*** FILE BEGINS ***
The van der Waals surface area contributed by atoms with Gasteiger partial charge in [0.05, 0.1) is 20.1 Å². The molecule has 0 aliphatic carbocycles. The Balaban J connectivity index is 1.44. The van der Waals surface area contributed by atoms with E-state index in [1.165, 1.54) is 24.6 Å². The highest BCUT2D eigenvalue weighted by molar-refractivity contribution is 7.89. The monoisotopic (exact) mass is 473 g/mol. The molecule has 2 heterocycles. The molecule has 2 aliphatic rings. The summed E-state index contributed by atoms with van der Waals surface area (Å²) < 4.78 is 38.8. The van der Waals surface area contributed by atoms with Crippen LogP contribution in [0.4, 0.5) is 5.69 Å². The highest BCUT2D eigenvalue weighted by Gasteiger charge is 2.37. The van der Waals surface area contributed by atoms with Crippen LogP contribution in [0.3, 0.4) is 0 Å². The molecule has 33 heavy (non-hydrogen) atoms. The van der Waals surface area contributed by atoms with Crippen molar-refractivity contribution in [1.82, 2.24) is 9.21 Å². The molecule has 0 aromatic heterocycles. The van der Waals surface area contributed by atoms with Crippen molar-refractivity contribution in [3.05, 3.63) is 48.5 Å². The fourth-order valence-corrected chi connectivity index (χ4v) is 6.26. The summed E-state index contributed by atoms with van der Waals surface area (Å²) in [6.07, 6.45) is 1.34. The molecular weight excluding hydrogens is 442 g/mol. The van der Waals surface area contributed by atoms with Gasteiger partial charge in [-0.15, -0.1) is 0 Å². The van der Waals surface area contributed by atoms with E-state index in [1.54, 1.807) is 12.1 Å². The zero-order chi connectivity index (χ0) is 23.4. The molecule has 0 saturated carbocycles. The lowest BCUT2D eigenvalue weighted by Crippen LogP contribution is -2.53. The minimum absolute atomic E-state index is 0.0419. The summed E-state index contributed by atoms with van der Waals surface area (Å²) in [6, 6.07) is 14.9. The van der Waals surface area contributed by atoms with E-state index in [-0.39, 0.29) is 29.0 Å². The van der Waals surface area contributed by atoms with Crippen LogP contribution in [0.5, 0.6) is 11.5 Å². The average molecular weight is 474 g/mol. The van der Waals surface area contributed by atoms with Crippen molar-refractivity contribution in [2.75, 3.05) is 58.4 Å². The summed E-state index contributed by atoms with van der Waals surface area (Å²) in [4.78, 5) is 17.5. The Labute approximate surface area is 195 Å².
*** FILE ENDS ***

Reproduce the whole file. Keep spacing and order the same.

The van der Waals surface area contributed by atoms with Gasteiger partial charge in [0.05, 0.1) is 20.1 Å². The molecule has 0 aliphatic carbocycles. The Balaban J connectivity index is 1.44. The van der Waals surface area contributed by atoms with E-state index in [1.165, 1.54) is 24.6 Å². The highest BCUT2D eigenvalue weighted by molar-refractivity contribution is 7.89. The monoisotopic (exact) mass is 473 g/mol. The molecule has 2 heterocycles. The molecule has 2 aliphatic rings. The summed E-state index contributed by atoms with van der Waals surface area (Å²) < 4.78 is 38.8. The van der Waals surface area contributed by atoms with Crippen LogP contribution in [0.4, 0.5) is 5.69 Å². The highest BCUT2D eigenvalue weighted by Gasteiger charge is 2.37. The van der Waals surface area contributed by atoms with Crippen LogP contribution in [0.3, 0.4) is 0 Å². The molecule has 33 heavy (non-hydrogen) atoms. The van der Waals surface area contributed by atoms with Crippen molar-refractivity contribution in [1.82, 2.24) is 9.21 Å². The molecule has 0 aromatic heterocycles. The van der Waals surface area contributed by atoms with Crippen molar-refractivity contribution in [3.05, 3.63) is 48.5 Å². The fourth-order valence-corrected chi connectivity index (χ4v) is 6.26. The summed E-state index contributed by atoms with van der Waals surface area (Å²) in [6.07, 6.45) is 1.34. The molecular weight excluding hydrogens is 442 g/mol. The van der Waals surface area contributed by atoms with Gasteiger partial charge in [-0.15, -0.1) is 0 Å². The van der Waals surface area contributed by atoms with E-state index in [1.54, 1.807) is 12.1 Å². The zero-order chi connectivity index (χ0) is 23.4. The molecule has 0 saturated carbocycles. The lowest BCUT2D eigenvalue weighted by Crippen LogP contribution is -2.53. The minimum absolute atomic E-state index is 0.0419. The summed E-state index contributed by atoms with van der Waals surface area (Å²) in [6, 6.07) is 14.9. The van der Waals surface area contributed by atoms with E-state index in [-0.39, 0.29) is 29.0 Å². The van der Waals surface area contributed by atoms with Crippen LogP contribution in [0.5, 0.6) is 11.5 Å². The average molecular weight is 474 g/mol. The van der Waals surface area contributed by atoms with Crippen molar-refractivity contribution in [2.75, 3.05) is 58.4 Å². The summed E-state index contributed by atoms with van der Waals surface area (Å²) in [4.78, 5) is 17.5. The Labute approximate surface area is 195 Å².